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Will He Or Won't He? The State Of This Year's State Of The Union Address


A week from tonight, President Trump is supposed to deliver a State of the Union address to Congress and the nation. Now, whether he will or not it is an open question. The White House is moving ahead with plans but no word yet on whether House Speaker Nancy Pelosi will give him the permission he needs. She had suggested last week that Trump postpone his speech until after the shutdown ends or maybe just deliver a written version and skip the speech part.

Well, uncertainty over the mechanics of this year's speech has given us reason to reconsider the century-old tradition of the State of the Union. Joining me now is NPR's Ron Elving. Hi, Ron.

RON ELVING, BYLINE: Hey, Mary Louise.

KELLY: So the century-old tradition, I just called it. And I did not know until quite recently that the president is not actually required to show up on Capitol Hill and deliver a big old State of the Union speech. When did that actually begin?

ELVING: Woodrow Wilson was really reviving the idea of reporting in person to Congress in 1913 when he gave his first report. But it was originated actually by George Washington in 1790 before the Capitol building as we know it was ever built. Wilson was a college professor, and he loved the idea of lecturing Congress and laying out his agenda. And plenty of other presidents have loved that idea, too. They started putting them on the radio in the '20s and on television in 1947.


ED HERLIHY: The Capitol awaits the arrival of President Truman to deliver his message on the state of the Union.

ELVING: And since then, presidents have pretty much wanted to have that opportunity to reach the big, national audience.

KELLY: You mentioned television, which is a reminder, I guess, of the optics of this - that if it were to go ahead, Nancy Pelosi would of course be sitting there right behind the president. And it's also a reminder this is her chamber. She gets to decide who addresses it.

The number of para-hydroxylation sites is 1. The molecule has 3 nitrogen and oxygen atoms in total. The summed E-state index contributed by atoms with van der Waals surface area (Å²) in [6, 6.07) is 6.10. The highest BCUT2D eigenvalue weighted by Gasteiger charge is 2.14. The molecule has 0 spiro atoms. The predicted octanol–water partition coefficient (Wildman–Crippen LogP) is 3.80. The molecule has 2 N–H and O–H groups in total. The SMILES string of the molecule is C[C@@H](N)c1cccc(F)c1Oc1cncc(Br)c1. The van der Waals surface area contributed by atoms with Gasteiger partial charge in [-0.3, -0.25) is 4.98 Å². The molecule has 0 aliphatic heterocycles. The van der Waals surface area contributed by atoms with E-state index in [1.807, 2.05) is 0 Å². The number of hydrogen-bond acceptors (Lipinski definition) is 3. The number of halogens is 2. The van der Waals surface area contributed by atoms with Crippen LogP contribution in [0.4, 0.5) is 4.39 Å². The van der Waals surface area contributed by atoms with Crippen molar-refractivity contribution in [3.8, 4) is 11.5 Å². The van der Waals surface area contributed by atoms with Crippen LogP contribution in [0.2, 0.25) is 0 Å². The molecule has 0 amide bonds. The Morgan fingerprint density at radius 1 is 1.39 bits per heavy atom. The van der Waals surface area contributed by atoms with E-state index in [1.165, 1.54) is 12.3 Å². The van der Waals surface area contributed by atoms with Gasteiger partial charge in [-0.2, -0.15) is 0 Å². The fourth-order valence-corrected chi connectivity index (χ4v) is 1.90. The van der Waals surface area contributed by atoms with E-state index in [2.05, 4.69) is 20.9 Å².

ELVING: And actually, Nancy Pelosi introduced George W. Bush back in 2007 after the Democrats had taken control of the House of Representatives at that time.


NANCY PELOSI: Members of Congress, I have the high privilege and the distinct honor of presenting to you the president of the United States.

ELVING: And that is how, in general, the Congress has shown its respect for the president of the United States.

KELLY: You're describing some of the traditions behind all this. What about just the message? How powerful a platform is this for the president? Do these speeches tend to resonate?

ELVING: They do in historic moments, such as FDR announcing the four freedoms that we would fight for if we were to be pulled into World War II...


FRANKLIN D ROOSEVELT: We look forward to a world founded upon four essential human freedoms.

ELVING: ...LBJ declaring unconditional war on poverty.


LYNDON B JOHNSON: And this administration today, here and now, declares unconditional war on poverty in America.

ELVING: George W. Bush in 2003 set the stage for the invasion of Iraq that was coming in March with a series of accusations about Iraq seeking weapons of mass destruction.


GEORGE W BUSH: The British government has learned that Saddam Hussein recently sought significant quantities of uranium from Africa.

ELVING: That of course was later repudiated as an accusation against Iraq. Barack Obama, in 2014, following a government shutdown the previous fall took that opportunity to chastise the members of Congress who had pressed for that shutdown.


BARACK OBAMA: When our differences shut down government or threaten the full faith and credit of the United States, then we are not doing right by the American people.

ELVING: A moment of precedence perhaps for the former president.

KELLY: You know, one of the things that strikes me about the State of the Union is what a security nightmare it is - all of those people in one chamber, so much so that they always leave one member of the cabinet in an undisclosed location. But that combined with the shutdown - is this an opportunity to shake it up, how this speech unfolds every year?

ELVING: Many would like it to be such a moment. This has perhaps outlived its usefulness. We're now used to seeing the president. It does give a certain advantage of course to the incumbent president. And the opposition party is never terribly happy about that - giving him an entire hour to present his case on any number of controversial subjects. And certainly we would anticipate that would be the case again this year.

KELLY: NPR's Ron Elving - he is senior editor and correspondent on the Washington Desk. Thank you, Ron.

ELVING: Thank you, Mary Louise. Transcript provided by NPR, Copyright NPR.

Ron Elving is Senior Editor and Correspondent on the Washington Desk for NPR News, where he is frequently heard as a news analyst and writes regularly for NPR.org.